Franz Mesmer – Unfair Secrets of Winning in the Law with NLP

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[Ebook – 1 MOBI]


Franz Mesmer
Unfair Secrets of Winning in the Law with NLP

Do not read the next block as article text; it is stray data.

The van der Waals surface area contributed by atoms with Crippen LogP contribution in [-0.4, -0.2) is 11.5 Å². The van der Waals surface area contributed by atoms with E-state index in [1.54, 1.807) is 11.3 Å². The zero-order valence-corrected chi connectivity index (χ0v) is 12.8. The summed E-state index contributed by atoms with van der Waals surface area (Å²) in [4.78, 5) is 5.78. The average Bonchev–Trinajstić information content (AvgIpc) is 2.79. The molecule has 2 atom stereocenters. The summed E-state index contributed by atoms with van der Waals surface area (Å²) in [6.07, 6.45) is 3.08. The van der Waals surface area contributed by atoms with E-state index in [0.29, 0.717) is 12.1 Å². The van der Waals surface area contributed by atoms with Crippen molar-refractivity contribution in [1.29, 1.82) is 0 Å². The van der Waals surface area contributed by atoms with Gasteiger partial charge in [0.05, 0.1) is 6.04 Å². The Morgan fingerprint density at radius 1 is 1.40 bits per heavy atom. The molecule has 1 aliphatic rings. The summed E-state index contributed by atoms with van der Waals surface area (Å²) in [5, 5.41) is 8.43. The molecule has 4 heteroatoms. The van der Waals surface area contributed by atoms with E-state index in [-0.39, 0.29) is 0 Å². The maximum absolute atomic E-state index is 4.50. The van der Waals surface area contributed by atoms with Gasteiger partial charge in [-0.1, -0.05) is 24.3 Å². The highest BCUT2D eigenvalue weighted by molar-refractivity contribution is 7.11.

What would it be like if you could walk into a courtroom and hypnotize jurors? Suppose that you could give hypnotic suggestions to the judge, on the record and in front of a whole courtroom of people, without anyone knowing? What could you accomplish if you could hypnotize the opposing party during cross-examination so that he would have to spill his guts and compulsively tell the jury the secret, damaging admissions that he has been trying to hide? What kind of settlements could you get if you could give hypnotic suggestions to insurance adjusters? If you have to negotiate a contract, how powerful would you be if you could hypnotize the representatives of the other side into giving you concessions? NLP is a method of giving people hypnotic suggestions in the course of ordinary conversation. You never know you’ve been hypnotized. This is a book you need in order to use NLP to get settlements and verdicts that were otherwise impossible. Excerpt from the chapter “Rapport”: People are like radios. A radio operates by vibrating at the same frequency as a radio station. If you are happy, people around you tend to be happy. That is why a yawn is infectious. That is why laughter is contagious. That is why an angry man causes others to become angry. A whining person upsets other people. Erickson sometimes used to hypnotize people by getting rapport and then going into trance himself; they would follow. A very great deal of NLP is devoted to ways to get rapport: moving in rhythm with someone, moving yourself when they move themselves (not, mind you, doing a complete I Love Lucy mirror trick where every movement is parroted), because that is disturbing, but simply subliminally matching someone’s rhythms, and movements, but not at the same time: 15 or 20 seconds after they move, you move, very subtly. You should also speak to them in the terms they use, and on the things they think are important. Many negotiators—poor negotiators—think it is unnecessary to ask an opponent what they really want, and why. If you ask someone what is important, she will give you the keys to her decisions. You ask what is important, and for each of the things she says is important, you agree with her that it is important, and then you ask, just so you understand exactly how she feels, to soften it a bit so you aren’t giving her the Third Degree, what she feels is the most important thing about that. You don’t give her an FBI grilling, you gently say you want to understand her, so please help you to understand how she feels. You will have her criteria for what she wants, and you can fit your actions and presentation to those criteria. The books and tapes by Leil Lowndes and Ross Jeffries are especially good at ways to get rapport. If you get rapport, you have most of the battle won: then you lead the other person to the decision you want. Excerpt from the chapter “An Example of Neurolinguistic Programming”: “Easily, smoothly, and efficiently” is the next phrase, and it builds on the trance the previous phrase induced. These are “presuppositions.” These are words or phrases which to be understood, have to be assumed to be true. So, if I just shout at you, like an army drill instructor, that you can solve your problems with Franz Mesmer, your consciousness might question that. Your consciousness may resist an authoritarian, drill instructor approach. The whole idea of this is to run around conscious resistance. But if I say you can easily solve them, the fact that you can solve them is presupposed. These are also trance phrases, or trance words, which cause you to have to go into a trance to understand them. You have to look inward to understand them, and that’s a trance.